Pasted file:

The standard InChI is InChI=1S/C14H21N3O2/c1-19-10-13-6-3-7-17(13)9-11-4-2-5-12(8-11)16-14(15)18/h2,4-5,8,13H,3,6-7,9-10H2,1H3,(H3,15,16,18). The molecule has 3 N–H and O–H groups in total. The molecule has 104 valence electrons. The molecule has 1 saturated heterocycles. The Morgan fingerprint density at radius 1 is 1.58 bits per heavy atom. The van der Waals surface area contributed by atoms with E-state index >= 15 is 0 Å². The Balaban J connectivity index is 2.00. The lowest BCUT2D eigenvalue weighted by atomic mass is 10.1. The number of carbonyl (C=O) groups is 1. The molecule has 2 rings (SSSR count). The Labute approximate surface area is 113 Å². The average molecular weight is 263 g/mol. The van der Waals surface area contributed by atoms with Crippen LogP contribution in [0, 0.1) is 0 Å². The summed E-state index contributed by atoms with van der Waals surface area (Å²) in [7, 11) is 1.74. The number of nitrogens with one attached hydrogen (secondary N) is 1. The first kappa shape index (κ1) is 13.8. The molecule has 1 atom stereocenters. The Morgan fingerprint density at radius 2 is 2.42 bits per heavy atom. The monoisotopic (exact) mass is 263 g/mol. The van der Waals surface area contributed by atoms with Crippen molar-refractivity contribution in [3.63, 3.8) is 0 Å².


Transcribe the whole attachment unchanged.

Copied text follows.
The standard InChI is InChI=1S/C14H21N3O2/c1-19-10-13-6-3-7-17(13)9-11-4-2-5-12(8-11)16-14(15)18/h2,4-5,8,13H,3,6-7,9-10H2,1H3,(H3,15,16,18). The molecule has 3 N–H and O–H groups in total. The molecule has 104 valence electrons. The molecule has 1 saturated heterocycles. The Morgan fingerprint density at radius 1 is 1.58 bits per heavy atom. The van der Waals surface area contributed by atoms with E-state index >= 15 is 0 Å². The Balaban J connectivity index is 2.00. The lowest BCUT2D eigenvalue weighted by atomic mass is 10.1. The number of carbonyl (C=O) groups is 1. The molecule has 2 rings (SSSR count). The Labute approximate surface area is 113 Å². The average molecular weight is 263 g/mol. The van der Waals surface area contributed by atoms with Crippen LogP contribution in [0, 0.1) is 0 Å². The summed E-state index contributed by atoms with van der Waals surface area (Å²) in [7, 11) is 1.74. The number of nitrogens with one attached hydrogen (secondary N) is 1. The first kappa shape index (κ1) is 13.8. The molecule has 1 atom stereocenters. The Morgan fingerprint density at radius 2 is 2.42 bits per heavy atom. The monoisotopic (exact) mass is 263 g/mol. The van der Waals surface area contributed by atoms with Crippen molar-refractivity contribution in [3.63, 3.8) is 0 Å².